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Reverse that Deflated Feeling in your Teenager
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It can break your heart, watching your teen wasting a brilliant mind. This is probably your perception of your unmotivated, and at times, downright lazy, child. Knowing that they are so smart, and are able to achieve anything, but seem to be unable to, can be very distressing. The structure of today's testing can ruin a teen's chances of entering a good college, when grades fall below a certain point.
Refuse to Add to the Misery
Some parents use discipline as a way of trying to get their teen back into the groove of studying. If a child is depressed or has problems, this could actually hurt, more than help. Whatever their personal problems may be, giving them further grief is not the answer. Instead, try turning the situation into a learning situation that benefits everyone. Talk to your teen and discover what the trouble is. Only then can you understand the dynamics of the situation. There are a variety of problems that can be talked through and solved.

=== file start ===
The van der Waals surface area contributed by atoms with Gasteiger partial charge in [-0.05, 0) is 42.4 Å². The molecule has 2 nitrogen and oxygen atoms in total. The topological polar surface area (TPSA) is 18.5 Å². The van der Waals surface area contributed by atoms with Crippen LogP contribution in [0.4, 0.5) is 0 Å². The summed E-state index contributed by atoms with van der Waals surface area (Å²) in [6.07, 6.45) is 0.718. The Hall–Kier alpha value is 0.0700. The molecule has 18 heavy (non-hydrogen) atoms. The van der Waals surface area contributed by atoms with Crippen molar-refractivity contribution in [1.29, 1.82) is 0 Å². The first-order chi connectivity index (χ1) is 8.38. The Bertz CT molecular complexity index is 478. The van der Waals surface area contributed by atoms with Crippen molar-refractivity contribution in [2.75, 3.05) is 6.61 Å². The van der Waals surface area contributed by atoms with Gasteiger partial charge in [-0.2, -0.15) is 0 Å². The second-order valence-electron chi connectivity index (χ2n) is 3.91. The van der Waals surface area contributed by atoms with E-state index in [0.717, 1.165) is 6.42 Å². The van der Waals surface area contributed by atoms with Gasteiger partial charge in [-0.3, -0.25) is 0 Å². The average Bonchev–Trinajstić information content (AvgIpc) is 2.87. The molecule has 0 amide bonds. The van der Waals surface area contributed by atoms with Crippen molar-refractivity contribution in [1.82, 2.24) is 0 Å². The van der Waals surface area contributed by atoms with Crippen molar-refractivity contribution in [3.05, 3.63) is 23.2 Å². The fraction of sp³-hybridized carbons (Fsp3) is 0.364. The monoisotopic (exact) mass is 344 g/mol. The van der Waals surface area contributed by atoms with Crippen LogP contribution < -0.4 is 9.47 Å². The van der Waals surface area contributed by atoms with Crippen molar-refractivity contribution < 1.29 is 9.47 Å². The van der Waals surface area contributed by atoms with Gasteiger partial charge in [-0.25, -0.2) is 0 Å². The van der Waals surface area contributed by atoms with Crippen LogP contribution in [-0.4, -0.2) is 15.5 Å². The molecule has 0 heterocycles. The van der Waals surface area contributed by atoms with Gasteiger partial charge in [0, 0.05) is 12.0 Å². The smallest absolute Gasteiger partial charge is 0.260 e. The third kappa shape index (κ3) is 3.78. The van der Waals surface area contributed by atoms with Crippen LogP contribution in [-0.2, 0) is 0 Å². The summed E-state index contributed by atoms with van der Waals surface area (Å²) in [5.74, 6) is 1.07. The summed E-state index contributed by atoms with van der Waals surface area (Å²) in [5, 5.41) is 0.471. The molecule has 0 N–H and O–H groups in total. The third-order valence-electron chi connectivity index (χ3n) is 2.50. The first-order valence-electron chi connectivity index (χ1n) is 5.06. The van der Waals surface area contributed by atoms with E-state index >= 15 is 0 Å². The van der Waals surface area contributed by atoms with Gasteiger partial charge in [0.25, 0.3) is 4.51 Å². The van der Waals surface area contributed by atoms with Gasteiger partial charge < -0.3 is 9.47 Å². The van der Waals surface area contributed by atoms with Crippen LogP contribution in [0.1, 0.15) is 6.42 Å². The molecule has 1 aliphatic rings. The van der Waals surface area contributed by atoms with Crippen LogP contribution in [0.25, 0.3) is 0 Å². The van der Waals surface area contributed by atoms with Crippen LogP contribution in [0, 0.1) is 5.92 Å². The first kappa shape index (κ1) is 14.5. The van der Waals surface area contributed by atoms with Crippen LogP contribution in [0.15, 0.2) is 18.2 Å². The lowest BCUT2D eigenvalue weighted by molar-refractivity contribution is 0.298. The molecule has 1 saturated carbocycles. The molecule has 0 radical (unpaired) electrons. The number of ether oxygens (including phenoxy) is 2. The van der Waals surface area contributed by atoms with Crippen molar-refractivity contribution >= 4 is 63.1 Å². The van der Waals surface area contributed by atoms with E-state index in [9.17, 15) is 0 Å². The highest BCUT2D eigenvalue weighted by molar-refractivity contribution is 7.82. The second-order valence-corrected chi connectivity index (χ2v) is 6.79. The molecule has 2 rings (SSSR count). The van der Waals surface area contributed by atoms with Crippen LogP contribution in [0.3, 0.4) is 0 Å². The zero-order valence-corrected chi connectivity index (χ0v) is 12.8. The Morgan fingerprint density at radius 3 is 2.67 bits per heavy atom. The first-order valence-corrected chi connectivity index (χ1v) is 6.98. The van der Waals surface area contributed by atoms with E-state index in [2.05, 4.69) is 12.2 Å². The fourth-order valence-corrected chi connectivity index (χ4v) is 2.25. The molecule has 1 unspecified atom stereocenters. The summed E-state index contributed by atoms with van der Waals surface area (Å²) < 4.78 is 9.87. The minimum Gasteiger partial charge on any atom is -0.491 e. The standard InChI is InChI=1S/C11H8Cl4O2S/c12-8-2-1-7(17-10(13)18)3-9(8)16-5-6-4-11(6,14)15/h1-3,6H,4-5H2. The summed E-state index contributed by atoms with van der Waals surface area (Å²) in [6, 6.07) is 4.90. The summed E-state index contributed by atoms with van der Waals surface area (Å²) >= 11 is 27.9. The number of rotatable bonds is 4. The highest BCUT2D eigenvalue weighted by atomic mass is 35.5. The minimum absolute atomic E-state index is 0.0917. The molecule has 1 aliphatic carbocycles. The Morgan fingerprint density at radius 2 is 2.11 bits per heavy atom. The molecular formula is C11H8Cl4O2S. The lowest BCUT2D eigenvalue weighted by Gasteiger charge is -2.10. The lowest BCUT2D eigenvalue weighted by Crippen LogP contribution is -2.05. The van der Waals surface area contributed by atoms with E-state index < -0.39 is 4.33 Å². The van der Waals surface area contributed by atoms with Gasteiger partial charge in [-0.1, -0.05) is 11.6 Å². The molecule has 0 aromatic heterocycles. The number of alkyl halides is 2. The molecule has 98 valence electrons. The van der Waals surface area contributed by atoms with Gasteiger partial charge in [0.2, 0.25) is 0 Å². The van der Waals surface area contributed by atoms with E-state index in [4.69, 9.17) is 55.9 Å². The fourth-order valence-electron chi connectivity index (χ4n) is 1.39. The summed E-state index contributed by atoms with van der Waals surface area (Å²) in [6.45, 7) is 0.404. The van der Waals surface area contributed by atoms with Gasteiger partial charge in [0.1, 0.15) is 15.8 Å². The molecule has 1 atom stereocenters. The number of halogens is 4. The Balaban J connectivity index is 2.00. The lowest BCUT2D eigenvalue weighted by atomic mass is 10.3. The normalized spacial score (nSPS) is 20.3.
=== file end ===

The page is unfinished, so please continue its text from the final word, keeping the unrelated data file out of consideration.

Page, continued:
- Problems with the attitude of a teacher
- An unknown medical condition
- Peers that have suddenly turned against your teen
- Feeling insufficient in harder subjects
- Being depressed and not knowing why
Once you are able to see what your your teenager is experiencing, you can discover ways to help make the path smoother. A trip to a physician, therapist, speaking with school teachers or looking into a tutor could make a world of difference in why your child is so miserable.
The Road to Mending
A teenager may need some time to bounce back to where you feel they once were. Give them space, and time, without pushing to see fast results. Set a timeline for your son or daughter, and yourself. During this slow, painful wait, try a few helpful strategies.
Ask teachers to correspond with you regularly about your teen's emotional state in the classroom
- Stay focused on keeping a pleasant home environment
- Do some research and offer helpful aids in courses
- Know his/her friends and invite one over that possesses good organizational skills
There are subtle things that a parent can do to help their teen bounce back from troubles. If you think really hard, you can remember a trauma of your own, while in high school. What would have been a big help to you, during this time? Problems may take different shapes and forms, but it is still tough being a teenager. Try to stay in the background but never lose sight that your suggestions and actions are very much appreciated by your teen.
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